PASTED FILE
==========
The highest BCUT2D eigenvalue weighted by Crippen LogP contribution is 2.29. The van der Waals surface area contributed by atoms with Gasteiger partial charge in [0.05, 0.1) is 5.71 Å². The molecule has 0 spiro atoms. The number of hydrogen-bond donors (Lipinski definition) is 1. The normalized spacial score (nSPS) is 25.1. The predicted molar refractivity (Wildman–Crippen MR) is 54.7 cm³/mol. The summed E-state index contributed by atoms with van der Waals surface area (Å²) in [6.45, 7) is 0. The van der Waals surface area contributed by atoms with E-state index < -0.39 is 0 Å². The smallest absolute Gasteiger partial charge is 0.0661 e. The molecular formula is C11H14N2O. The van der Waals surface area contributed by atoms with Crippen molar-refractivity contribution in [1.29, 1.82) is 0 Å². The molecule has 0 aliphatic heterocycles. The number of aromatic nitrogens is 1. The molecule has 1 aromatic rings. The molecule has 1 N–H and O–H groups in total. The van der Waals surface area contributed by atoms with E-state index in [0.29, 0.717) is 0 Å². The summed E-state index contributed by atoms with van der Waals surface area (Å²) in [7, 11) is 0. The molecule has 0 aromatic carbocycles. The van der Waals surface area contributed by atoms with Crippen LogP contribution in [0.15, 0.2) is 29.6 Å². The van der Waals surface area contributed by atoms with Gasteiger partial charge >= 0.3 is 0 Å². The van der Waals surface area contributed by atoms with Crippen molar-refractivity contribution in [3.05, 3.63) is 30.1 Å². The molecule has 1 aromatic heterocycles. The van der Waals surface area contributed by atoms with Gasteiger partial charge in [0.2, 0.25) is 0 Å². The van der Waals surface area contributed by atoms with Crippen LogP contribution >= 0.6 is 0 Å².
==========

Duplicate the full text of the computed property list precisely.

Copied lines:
The highest BCUT2D eigenvalue weighted by Crippen LogP contribution is 2.29. The van der Waals surface area contributed by atoms with Gasteiger partial charge in [0.05, 0.1) is 5.71 Å². The molecule has 0 spiro atoms. The number of hydrogen-bond donors (Lipinski definition) is 1. The normalized spacial score (nSPS) is 25.1. The predicted molar refractivity (Wildman–Crippen MR) is 54.7 cm³/mol. The summed E-state index contributed by atoms with van der Waals surface area (Å²) in [6.45, 7) is 0. The van der Waals surface area contributed by atoms with E-state index < -0.39 is 0 Å². The smallest absolute Gasteiger partial charge is 0.0661 e. The molecular formula is C11H14N2O. The van der Waals surface area contributed by atoms with Crippen molar-refractivity contribution in [1.29, 1.82) is 0 Å². The molecule has 0 aliphatic heterocycles. The number of aromatic nitrogens is 1. The molecule has 1 aromatic rings. The molecule has 1 N–H and O–H groups in total. The van der Waals surface area contributed by atoms with E-state index in [0.29, 0.717) is 0 Å². The summed E-state index contributed by atoms with van der Waals surface area (Å²) in [7, 11) is 0. The molecule has 0 aromatic carbocycles. The van der Waals surface area contributed by atoms with Crippen LogP contribution in [0.15, 0.2) is 29.6 Å². The van der Waals surface area contributed by atoms with Gasteiger partial charge >= 0.3 is 0 Å². The van der Waals surface area contributed by atoms with Crippen molar-refractivity contribution in [3.05, 3.63) is 30.1 Å². The molecule has 1 aromatic heterocycles. The van der Waals surface area contributed by atoms with Gasteiger partial charge in [0.2, 0.25) is 0 Å². The van der Waals surface area contributed by atoms with Crippen LogP contribution >= 0.6 is 0 Å².